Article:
• Do Your Customers Trust You? Should They? And Do You Trust Them?
If somebody measured every company tomorrow, how would your company rank?  What decisions are you making today that create or destroy trust?

• What Would a Trustable [insert your company’s name] Look Like?
Do you give refunds proactively? Host customer reviews on your website? Things to show you’re a leader in trustability, while improving business results at the same time.


• What is the Value of a Better Customer Experience?
How to map the CX, improve it, profit from it.  How does it help us and help our customers?   Why is “customer journey mapping” exactly what’s needed now?

• The Customer Dashboard
How to measure your success with customers. Metrics needed to drive your decisions and behaviors, eliminate landmines and build customer equity.

• Customer Metrics You Can Bank On
Providing a better CX is costly today, while value is realized tomorrow. Resolve this dilemma to the satisfaction of your CFO.  How much more will customers pay if…?

• You Can Lead a Man to Data, But You Can’t Make Him Think
Trustworthy data is (1) objective and (2) accurate. That’s half the battle. Five principles for using objective, accurate data to make more scientifically reliable business decisions.

• How to Make Data-Driven Decisions Without a Statistics Degree
Anticipating human biases, avoiding statistical errors, and recognizing the limits of the data you have. How to talk with your customer analysts, without equations.


• Balancing Work, Life, and Getting Where You Deserve to Be
Take it from a woman who has advanced degrees, a history of professional leadership in corporate America and entrepreneurial ventures, and has raised a family while traveling on six continents.  It ain’t easy, but you can do it for fun and profit.

• Leading While Female
One of the world’s most acclaimed leaders in customer experience, customer loyalty, trustability, business technologies, and building equity shares her insights from 25 years in the field with clients, companies, CEOs, and real customers. 

• You Go Girl!
Winning the Millennial Generation by leveraging the increasing power, influence, and authority of women in business. How to structure a truly collaborative and social business enterprise.


• Customer Advocacy: Recruiting Your Best Customers to the Sales Team
The pinnacle of Customer Success Management is customer advocacy. How to create emotional, human bonds with customers, at scale, and leapfrog your competitors to own the category.

• Customer Success: Competing for Sales in the Cloud
SaaS and other subscription-based businesses must cultivate prospects, not just hunt them. How to manage every customer relationship as a Challenger Sale.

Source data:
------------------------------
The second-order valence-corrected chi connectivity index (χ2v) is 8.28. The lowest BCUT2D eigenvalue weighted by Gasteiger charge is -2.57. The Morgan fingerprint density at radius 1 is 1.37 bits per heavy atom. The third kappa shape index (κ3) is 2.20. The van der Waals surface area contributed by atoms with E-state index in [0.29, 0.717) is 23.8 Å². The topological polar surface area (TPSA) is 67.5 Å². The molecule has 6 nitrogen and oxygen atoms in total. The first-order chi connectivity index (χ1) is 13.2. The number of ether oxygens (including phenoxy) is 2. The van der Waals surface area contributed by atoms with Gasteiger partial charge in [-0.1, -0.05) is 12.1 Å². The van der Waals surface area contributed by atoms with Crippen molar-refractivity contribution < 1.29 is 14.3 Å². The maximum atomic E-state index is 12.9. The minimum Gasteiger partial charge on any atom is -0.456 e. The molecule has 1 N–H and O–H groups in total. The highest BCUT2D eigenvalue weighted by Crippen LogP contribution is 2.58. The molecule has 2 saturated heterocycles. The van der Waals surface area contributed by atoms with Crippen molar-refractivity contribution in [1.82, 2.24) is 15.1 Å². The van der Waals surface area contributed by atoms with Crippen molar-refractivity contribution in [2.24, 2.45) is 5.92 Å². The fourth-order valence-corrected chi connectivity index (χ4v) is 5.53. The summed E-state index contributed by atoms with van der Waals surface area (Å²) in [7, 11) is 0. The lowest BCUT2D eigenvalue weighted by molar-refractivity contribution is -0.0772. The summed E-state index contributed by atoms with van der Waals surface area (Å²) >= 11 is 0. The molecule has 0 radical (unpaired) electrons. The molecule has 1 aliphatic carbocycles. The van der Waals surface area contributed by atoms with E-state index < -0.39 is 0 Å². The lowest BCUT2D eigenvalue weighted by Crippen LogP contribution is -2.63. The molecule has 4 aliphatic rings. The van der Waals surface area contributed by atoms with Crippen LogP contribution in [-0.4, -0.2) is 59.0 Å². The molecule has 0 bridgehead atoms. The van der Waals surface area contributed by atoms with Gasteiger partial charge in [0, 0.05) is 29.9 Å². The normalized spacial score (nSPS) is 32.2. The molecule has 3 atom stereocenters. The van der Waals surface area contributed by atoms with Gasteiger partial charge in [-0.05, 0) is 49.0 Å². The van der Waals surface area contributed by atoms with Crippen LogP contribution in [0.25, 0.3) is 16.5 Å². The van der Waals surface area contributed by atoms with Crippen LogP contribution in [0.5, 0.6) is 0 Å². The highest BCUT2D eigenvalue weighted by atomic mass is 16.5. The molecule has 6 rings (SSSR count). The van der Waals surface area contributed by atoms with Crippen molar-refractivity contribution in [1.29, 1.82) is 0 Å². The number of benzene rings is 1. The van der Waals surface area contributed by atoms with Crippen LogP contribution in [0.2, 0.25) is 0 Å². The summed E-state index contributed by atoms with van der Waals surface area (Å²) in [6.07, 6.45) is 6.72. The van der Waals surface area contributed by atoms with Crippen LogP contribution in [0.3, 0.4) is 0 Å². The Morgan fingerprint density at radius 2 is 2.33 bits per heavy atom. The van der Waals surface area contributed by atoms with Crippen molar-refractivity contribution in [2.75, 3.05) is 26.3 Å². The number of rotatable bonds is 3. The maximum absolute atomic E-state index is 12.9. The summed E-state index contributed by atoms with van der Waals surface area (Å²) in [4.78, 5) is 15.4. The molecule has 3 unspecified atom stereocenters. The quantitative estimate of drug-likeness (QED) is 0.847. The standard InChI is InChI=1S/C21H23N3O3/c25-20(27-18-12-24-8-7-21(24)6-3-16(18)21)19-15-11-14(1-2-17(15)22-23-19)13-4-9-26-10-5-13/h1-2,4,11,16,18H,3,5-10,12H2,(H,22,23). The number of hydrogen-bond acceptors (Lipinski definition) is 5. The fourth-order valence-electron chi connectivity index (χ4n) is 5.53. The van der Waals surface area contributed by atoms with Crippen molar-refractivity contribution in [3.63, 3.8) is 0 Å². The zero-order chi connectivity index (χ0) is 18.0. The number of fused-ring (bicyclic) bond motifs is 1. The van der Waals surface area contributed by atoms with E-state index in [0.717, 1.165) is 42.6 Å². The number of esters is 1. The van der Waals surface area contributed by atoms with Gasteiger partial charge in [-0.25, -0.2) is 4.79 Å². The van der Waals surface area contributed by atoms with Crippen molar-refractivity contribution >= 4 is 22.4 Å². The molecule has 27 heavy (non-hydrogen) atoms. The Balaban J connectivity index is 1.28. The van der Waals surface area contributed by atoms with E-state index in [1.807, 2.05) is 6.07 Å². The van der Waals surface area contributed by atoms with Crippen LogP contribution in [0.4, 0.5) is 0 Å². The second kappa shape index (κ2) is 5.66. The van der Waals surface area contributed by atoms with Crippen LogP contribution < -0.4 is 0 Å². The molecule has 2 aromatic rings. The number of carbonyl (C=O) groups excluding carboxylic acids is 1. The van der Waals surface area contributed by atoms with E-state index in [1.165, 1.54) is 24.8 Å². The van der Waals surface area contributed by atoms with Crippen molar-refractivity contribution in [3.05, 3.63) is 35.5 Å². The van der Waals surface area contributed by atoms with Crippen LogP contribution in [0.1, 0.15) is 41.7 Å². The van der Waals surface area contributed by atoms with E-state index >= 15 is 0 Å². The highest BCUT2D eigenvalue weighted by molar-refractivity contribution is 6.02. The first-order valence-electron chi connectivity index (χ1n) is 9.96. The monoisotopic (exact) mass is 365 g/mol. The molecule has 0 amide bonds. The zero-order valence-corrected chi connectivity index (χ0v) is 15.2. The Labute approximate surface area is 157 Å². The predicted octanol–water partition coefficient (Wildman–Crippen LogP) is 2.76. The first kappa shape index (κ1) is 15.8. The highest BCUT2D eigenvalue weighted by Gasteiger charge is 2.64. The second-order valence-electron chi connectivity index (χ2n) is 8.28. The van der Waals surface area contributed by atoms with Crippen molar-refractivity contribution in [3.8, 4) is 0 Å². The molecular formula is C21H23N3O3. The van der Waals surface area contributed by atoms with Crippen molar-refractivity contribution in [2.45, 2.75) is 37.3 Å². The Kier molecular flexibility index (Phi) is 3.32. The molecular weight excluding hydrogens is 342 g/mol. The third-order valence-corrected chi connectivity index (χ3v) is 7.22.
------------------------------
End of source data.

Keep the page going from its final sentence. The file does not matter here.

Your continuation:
• Social Selling: Arm Your Salespeople
Turn salespeople into thought leaders armed with social ninja skills. Learn how to sell based on triggers, insights, and referrals.


• Managing a Successful Customer-Centric Transformation
The key isn’t technology or data or policy. All these things are table stakes. The key lies in the culture of your employees. How to improve and maintain your corporate culture.

• Self-Organizing Your Way to Competitive Success
When a customer problem comes in, you want your employees to swarm the problem and solve it, without top-down direction. Here’s how to make that happen.


• Empowered Consumers? Or Digitally Augmented Humans?
Today’s consumers have digital super powers undreamed of even a decade ago, but affection, trust, and genuine loyalty can’t be automated, and will never be outdated.

• Digital Connections, Emotional Engagement
Customer satisfaction doesn’t generate loyalty, but dissatisfaction creates disloyalty. Design your customer experience to be frictionless first, then emotionally engaging.

• Delivering Humanity to B2B Customers
Success, more than satisfaction, drives the business customer. But a successful customer success effort will include genuine, human connections, based on emotion and trust.


• Customer Loyalty: What, How, and Why
What it means to “loyalize” your customers, how to do so, why it’s worth the money, and three important obstacles that must be overcome.

• Using Customer Loyalty to Make Better Short-Term Decisions
The customer’s memory is the most reliable link between the short-term financial effects of current decisions and the long-term shareholder value they might create.

• Are you Loyal TO Your Customers?
Implement CRM processes to make customers more loyal and you’ll almost certainly fail. But do it to improve their lives, and you’ll almost certainly make them more loyal.


• Preparing for the Next Great CX Innovations and Challenges In:
Banking and Insurance
Travel and Hospitality

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Martha Rogers